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  #1  
Old 03-03-2008, 03:20 PM
engr_scotty engr_scotty is offline
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Default Guitar Break-In: How long, what to expect

Hi,
Have a 3yo Seagull MJM6, mahogany/sitka. Was wondering how long it takes to break in a guitar like this and what I should expect...? Will it play more like a cedar top guitar when broken in...?

I play daily, at least an hour on average, some open mic and band playing, so my MJM6 gets some attention...well humidified and all that too... Thanks!
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  #2  
Old 03-03-2008, 04:36 PM
Freeman Freeman is offline
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Opinions vary - there are even a few that think guitars don't open up, their owners do. I recorded my home made 000 literally when it was first strung, at 30 days, 6 months and one year (it is over two now). Like my other recording endevors I tried to keep everything the same - put the same kind of new strings on before, same mic, settings, etc. There is a definite change at month 6 from zero - the A and D string both show an increase in amplitude using Audacity so I am going to say that the low mids are "opening up". I believe that the git is a little more "responsive" (whatever that means) which I attribute to the top braces loosening slightly.

Hard to say what you will experience - but I seriously doubt that a spruce topped guitar will ever gain that warmth associated with cedar - sorry, just different animals. And some luthiers argue that modern guitar are lightly braced to start with so they tend to be "open" out of the box - again, I don't know whether that applies to your 'gull or not.

You can have a great deal of fun (or waste a great deal of time) reading all the opinions about (1) do musical instruments really "open up", (2) what is the mechanism, (3) how can it be helped.

Last comment - when my old D-18 was scalloped and the b/p replaced it really opened up, LOL - but that is major structural surgery.
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Old 03-03-2008, 04:57 PM
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Quote:
Originally Posted by engr_scotty View Post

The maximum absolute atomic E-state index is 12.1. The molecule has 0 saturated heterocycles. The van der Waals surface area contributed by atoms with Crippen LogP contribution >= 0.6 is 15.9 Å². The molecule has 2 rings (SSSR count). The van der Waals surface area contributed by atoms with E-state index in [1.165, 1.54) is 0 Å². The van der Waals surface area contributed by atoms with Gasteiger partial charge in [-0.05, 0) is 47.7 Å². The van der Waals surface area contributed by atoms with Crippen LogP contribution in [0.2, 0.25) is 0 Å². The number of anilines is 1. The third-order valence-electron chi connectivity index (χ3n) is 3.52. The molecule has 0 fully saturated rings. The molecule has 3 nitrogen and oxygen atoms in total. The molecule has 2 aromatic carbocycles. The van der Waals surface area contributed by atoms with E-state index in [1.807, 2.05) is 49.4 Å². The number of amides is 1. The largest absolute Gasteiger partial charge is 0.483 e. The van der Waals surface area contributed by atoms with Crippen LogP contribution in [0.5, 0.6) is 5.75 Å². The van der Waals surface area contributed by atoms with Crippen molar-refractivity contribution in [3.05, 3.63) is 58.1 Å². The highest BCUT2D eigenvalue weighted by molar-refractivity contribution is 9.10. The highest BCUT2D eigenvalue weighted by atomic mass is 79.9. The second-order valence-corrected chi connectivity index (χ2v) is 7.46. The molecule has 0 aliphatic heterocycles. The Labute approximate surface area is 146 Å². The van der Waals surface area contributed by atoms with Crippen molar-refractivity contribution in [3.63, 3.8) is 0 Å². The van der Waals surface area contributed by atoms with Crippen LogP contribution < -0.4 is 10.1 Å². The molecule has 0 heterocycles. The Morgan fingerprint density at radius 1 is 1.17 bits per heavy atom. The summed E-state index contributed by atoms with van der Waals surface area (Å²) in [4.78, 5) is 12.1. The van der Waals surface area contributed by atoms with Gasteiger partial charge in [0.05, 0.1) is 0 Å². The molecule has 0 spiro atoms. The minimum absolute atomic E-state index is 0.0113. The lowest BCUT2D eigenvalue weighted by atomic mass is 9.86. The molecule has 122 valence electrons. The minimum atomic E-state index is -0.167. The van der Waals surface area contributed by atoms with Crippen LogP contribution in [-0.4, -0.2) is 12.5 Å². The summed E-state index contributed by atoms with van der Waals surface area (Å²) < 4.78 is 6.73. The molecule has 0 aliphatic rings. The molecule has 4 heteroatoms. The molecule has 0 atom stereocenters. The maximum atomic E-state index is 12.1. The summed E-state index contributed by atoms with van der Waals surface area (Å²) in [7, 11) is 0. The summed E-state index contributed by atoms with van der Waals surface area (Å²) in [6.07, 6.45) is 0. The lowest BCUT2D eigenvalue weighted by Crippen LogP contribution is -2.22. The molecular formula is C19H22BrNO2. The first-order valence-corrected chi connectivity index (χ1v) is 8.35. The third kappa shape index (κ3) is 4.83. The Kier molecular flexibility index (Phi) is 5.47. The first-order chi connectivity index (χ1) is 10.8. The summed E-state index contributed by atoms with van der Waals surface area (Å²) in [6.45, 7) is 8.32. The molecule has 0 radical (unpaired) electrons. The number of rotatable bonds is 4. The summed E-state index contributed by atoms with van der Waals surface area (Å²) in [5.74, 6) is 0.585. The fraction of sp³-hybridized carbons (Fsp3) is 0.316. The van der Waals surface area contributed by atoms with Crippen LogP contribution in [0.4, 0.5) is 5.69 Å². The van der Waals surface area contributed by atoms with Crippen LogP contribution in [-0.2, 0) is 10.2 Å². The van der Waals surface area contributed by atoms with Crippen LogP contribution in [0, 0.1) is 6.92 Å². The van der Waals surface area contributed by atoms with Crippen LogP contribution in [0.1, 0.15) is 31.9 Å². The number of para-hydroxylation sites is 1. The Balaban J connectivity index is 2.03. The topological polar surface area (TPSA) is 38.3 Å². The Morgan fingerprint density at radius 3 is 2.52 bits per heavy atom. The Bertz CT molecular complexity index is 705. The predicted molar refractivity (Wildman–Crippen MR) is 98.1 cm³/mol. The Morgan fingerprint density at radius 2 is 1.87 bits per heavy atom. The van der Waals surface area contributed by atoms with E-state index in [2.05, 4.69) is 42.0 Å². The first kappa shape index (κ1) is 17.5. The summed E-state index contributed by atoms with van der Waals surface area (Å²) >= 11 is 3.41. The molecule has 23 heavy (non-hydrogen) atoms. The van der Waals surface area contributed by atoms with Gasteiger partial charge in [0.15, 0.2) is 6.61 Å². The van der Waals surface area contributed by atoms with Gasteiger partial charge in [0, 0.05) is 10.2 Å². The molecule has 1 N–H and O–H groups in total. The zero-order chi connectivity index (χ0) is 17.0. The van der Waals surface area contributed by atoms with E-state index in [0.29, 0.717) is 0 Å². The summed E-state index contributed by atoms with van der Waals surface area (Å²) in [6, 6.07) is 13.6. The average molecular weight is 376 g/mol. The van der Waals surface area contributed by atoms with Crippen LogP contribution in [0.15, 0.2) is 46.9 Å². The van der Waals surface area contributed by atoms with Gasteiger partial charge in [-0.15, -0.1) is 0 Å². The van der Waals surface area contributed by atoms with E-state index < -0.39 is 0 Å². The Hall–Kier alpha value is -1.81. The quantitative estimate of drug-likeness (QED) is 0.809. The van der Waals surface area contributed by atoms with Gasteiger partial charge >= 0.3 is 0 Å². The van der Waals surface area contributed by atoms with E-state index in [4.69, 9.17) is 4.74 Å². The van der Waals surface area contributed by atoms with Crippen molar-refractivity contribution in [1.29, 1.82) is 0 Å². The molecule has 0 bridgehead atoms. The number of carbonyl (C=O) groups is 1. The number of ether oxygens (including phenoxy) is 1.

...I play daily, at least an hour on average, some open mic and band playing, so my MJM6 gets some attention...well humidified and all that too... Thanks!
Hi Scotty...
Good for you! Playing an hour a day, and keeping a properly humidified and well attended guitar is a great thing. And if it improves in a few years, that will be a plus.

If it's going to age/mellow/open up, it will happen gradually over a few years of regular play. It's not going to be as noticeable with laminated sides and back as with an all solid guitar.

It will likely never sound like a Cedar topped instrument. I've played quite a few 30+ year old solid instruments and invariably they have mellowed out not become brighter, so If you forced me to predict, I'd say if you keep playing it and keep it in good condition, it will likely be mellower in 25 years than it is now.
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Old 03-03-2008, 05:26 PM
Jeff M Jeff M is offline
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The vast majority of "breaking in" occurrs in the first week after the guitar is strung up.

After that, it's variable.
Some guitars "open up" alot over the years.
Some don't.

Bottom line, nothing you can really do about it.
I take that back.
You can try all kinds of gimmicks......setting it in front of a speaker playing your favorite music, vibration/shaking devices, playing it for the purpose of breaking it in.
Again, may or may not work....you may or may not hear much of a difference...you may or may not like it.

I don't play my guitars to break them in. I don't even think about it.
I play them to play music.